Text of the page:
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Smithsonian withdraws offer to buy endangered L.A. murals

March 27, 2011 |  2:31 pm

Alston In a brief statement released Saturday, the Smithsonian's National Museum of African American History and Culture withdrew its bid to buy an important pair of 1949 murals from a historic building in the West Adams neighborhood of Los Angeles and relocate them to Washington.

The murals were being sold as part of an asset liquidation process for a failed insurance company.The building's new tenants, a nonprofit social services agency, has expressed a desire to keep the two paintings in the place for which they were made.

The Smithsonian statement said, "The Museum’s bid – submitted in late 2010 – was in keeping with its strong commitment to obtaining historic and culturally significant works of art on behalf of the American people for exhibition in the nation’s capital and on national tours." Because of expressions of local interest in retaining the murals, however, the museum "has respectfully decided to withdraw" its $750,000 offer.

The Smithsonian certainly can't be blamed for wanting the murals, but the museum is to be commended for its decision. The planned acquisition might have been a good idea, considering other alternatives (such as selling to a private collector); but the ideal solution is to leave them where they are.

In styles indebted to Mexican muralist Diego Rivera, the site-specific paintings by noted artists Charles Alston and Hale Woodruff are imposing chronicles of  African American history in California -- and, not coincidentally, are themselves significant examples of it. They were painted on canvas, rather than directly on the lobby walls of the Golden State Mutual Life Insurance Co. building, to protect against potential earthquake damage.

That also means the paintings aren't out of the woods yet. Conventionally portable easel paintings, photographs and other works from the insurance company's art collection have already been sold. Court hearings get underway downtown on Monday to determine whether the murals, which were made specifically for the site, can also be taken down and sold to any bidder. Perhaps the Smithsonian's announcement will help persuade the court not to let that happen.

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-- Christopher Knight

@twitter.com/KnightLAT

Photos: Charles Alston, "Exploration and Colonization," 1949, oil on canvas; Credit: Golden State Mutual Life Insurance Co.

 


 
Comments () | Archives (3)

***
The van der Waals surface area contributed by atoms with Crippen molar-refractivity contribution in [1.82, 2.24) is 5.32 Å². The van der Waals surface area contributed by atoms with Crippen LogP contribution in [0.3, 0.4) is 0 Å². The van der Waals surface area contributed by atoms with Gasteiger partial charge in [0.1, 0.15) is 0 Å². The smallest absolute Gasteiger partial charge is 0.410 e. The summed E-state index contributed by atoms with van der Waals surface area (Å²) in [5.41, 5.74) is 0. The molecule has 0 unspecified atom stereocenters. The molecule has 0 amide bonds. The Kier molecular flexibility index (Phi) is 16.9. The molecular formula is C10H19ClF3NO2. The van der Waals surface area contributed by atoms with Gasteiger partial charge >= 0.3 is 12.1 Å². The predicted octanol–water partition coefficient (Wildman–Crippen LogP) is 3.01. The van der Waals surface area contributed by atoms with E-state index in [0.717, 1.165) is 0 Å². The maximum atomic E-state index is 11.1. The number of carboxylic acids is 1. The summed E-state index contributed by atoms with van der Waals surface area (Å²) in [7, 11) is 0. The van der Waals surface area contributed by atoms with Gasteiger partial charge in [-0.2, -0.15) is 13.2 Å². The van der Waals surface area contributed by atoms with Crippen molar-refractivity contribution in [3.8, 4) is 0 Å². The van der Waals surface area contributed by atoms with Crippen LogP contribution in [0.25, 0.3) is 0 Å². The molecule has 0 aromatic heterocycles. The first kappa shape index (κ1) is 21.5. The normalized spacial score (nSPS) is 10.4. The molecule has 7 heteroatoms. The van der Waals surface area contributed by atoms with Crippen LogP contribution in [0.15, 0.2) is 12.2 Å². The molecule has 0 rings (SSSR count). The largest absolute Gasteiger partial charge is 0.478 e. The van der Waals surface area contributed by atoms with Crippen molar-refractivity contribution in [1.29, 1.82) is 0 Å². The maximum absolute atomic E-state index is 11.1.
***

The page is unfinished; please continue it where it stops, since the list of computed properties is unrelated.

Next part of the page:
First, I'm looking at reproductions of the artwork at home. Why do they "need" to stay on site in order to communicate their message? And they aren't improvements to real property; they are personal property.

Second, why can't the property owners bid on them and buy them back from the insurance company?

The argument seems to be that the property owners are entitled to the artwork for free: "This stuff is important to my/our culture, therefore we don't have to pay you to get it back, even though we legally lost control of it due to bankruptcy a long time ago."

Why is artwork in this special category that's different from all other property? It's like community property where no one owns it. First it belongs to one party, then it belongs "to us all" - simply on the say-so of people who aren't willing to pony up the money to buy it. It seems like theft by political means. Rally enough people behind the banner of 'historic preservation' and - Viola! - your property is now 'our property' without even paying you for it!

Any clear-headed judge should be able to figure this one out.

These murals have been kept secret by GSM. They are bigger than GSMLI and should be sent to Washington. Now, only a few 3rd and 4th graders on "the LA mural tour" will get to un-appreciate them. LA has doesn't care about art or black history.

The comments are made by people who have no familiarity with the situation. GSM is not involved with this. All of their property has been taken over by CIB. The building is now owned by another organization. The murals were excluded from the sales agreement by CIB, because they were appraised at more than the value of the building. After the fact, the CIB got an appraisal that was about 1/6th of the original appraisal, but that was not communicated in the RFP for bids for the murals. Local entities offered much more than the $750, 000 to purchase the murals and keep them in place, which would have been a better deal for everyone, including the creditors CIB is allegedly protecting. And who are you to say that black LA does not appreciate its heritage. Black businessmen are the ones who are trying to save the murals for the community, and the new owners are committed to community education. The Smithsonian did the right thing, and hopefully the best outcome for all will be achieved. Keep the murals where they are and keep GSM open, as it was intended to be from the beginning, for the black community.


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